If we need lower-level ImageBitmap specific functionality, we can use ImageBitmap.imageResource function to load up a bitmap. For more information on ImageBitmaps, read the ImageBitmap versus ImageVector section1.

Loading images from the internet

To load an image from the internet, there are several third-party libraries available that can help us handle the process. Image loading libraries do a lot of the heavy lifting for us; they handle both caching (so we don’t download the image multiple times) and networking logic to download the image and display it on screen1.

Some of the popular image loading libraries for Jetpack Compose are:

To use any of these libraries in our Android app, we need to add the corresponding dependency to our build.gradle file. Then, we can use their provided composables or extensions to load an image from a URL.

For example, to load an image with Coil:

AsyncImage( model = "https://example.com/image.jpg", contentDescription = "Translated description of what the image contains" )

To load an image with Glide:

GlideImage( model = "https://example.com/image.jpg", contentDescription = "Translated description of what the image contains" )

To load an image with Fresco:

FrescoImage( model = "https://example.com/image.jpg", contentDescription = "Translated description of what the image contains" )

To load an image with Landscapist:

NetworkImage( imageUrl = "https://example.com/image.jpg", contentDescription = "Translated description of what the image contains" )

We can also configure the requests with optional parameters or lambdas to customize the loading behavior and appearance of the images.

Code examples

Here are some code examples of using different libraries to load images from the internet in Jetpack Compose:

Loading an image with Coil

AsyncImage( model = "https://coil-kt.github.io/coil/logo.svg", contentDescription = "Coil logo", modifier = Modifier.size(200.dp), loading = { Box(Modifier.matchParentSize()) { CircularProgressIndicator(Modifier.align(Alignment.Center)) } }, error = { Image( painter = painterResource(id = R.drawable.error), contentDescription = "Error image" ) } )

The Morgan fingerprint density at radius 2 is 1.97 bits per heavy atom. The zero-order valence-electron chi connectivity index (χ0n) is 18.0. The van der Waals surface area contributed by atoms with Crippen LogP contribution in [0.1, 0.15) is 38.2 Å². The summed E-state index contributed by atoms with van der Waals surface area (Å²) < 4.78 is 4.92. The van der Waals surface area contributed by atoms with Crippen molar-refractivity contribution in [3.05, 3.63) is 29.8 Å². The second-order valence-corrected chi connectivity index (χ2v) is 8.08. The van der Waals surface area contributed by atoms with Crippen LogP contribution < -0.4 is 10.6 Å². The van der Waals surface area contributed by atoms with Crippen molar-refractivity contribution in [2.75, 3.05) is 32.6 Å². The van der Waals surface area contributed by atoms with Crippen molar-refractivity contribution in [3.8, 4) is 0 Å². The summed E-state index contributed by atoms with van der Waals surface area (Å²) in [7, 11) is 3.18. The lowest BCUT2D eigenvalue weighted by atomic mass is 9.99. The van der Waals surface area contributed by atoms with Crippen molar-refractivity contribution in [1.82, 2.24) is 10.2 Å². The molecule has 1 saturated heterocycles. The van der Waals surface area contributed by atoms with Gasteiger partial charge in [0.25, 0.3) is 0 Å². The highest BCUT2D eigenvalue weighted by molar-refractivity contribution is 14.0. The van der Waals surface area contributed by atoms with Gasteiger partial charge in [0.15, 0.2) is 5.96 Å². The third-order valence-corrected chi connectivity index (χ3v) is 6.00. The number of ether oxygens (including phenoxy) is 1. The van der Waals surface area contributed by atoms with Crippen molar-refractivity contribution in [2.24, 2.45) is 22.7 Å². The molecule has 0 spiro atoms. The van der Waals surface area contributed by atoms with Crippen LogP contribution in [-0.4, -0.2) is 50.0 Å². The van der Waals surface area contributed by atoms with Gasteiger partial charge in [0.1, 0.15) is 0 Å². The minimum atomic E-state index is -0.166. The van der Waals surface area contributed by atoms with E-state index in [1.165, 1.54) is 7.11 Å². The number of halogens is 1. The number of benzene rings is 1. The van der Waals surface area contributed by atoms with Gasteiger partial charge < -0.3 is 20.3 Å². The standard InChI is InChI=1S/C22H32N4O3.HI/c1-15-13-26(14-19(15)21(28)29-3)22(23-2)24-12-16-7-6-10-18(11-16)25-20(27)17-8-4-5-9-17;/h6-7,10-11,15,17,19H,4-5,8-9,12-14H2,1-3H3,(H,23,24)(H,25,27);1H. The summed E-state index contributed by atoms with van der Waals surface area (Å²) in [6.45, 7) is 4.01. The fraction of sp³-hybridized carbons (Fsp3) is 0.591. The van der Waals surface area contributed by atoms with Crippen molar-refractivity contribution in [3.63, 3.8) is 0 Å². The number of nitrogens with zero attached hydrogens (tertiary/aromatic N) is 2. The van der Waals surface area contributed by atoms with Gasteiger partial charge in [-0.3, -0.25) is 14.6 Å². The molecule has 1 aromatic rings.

Loading an image with Glide

GlideImage( model = "https://coil-kt.github.io/coil/logo.svg", contentDescription = "Coil logo", modifier = Modifier.size(200.dp), requestBuilder = { crossfade(true) placeholder(R.drawable.placeholder) error(R.drawable.error) } )

Loading an image with Fresco

FrescoImage( model = "https://coil-kt.github.io/coil/logo.svg", contentDescription = "Coil logo", modifier = Modifier.size(200.dp), controllerBuilder = { autoPlayAnimations(true) placeholderImage(R.drawable.placeholder) failureImage(R.drawable.error) } )

Loading an image with Landscapist

NetworkImage( imageUrl = "https://coil-kt.github.io/coil/logo.svg", contentDescription = "Coil logo", modifier = Modifier.size(200.dp), loading = { ShimmerParams( baseColor = Color.LightGray, highlightColor = Color.White, dropOff = 0.65f ) }, failure = { Image( painter = painterResource(id = R.drawable.error), contentDescription = "Error image" ) }, success = { RevealCircularTransition( durationMillis = 600, delayMillis = 100 ) } )

Structural Design Patterns in Android Kotlin

Structural design patterns are all about how you compose objects and classes to obtain new functionality. They help you simplify the design by finding a simple way of realizing relationships between entities1. In this blog post, we will cover three common structural design patterns: adapter, decorator and facade. We will also see how to implement them in Kotlin using some of its features such as extension functions, data classes and delegation.

Adapter Pattern

The adapter pattern allows you to convert the interface of a class into another interface that clients expect. It lets you make incompatible classes work together by wrapping one of them with an adapter class that implements the desired interface2. For example, suppose you have a class that represents a book:data class Book(val title: String, val author: String, val pages: Int) Copy

And you have another class that represents a library:class Library { private val books = mutableListOf<Book>() fun addBook(book: Book) { books.add(book) } fun getBooks(): List<Book> { return books } } Copy

Now, suppose you want to use a third-party library that provides a function to print a list of books in a nice format. However, this function expects a list of objects that implement the Printable interface:interface Printable { fun print(): String } Copy

How can you make your Book class compatible with this function? One way is to use the adapter pattern. You can create an adapter class that implements Printable and wraps a Book object:class BookAdapter(private val book: Book) : Printable { override fun print(): String { return "Title: ${book.title}, Author: ${book.author}, Pages: ${book.pages}" } } Copy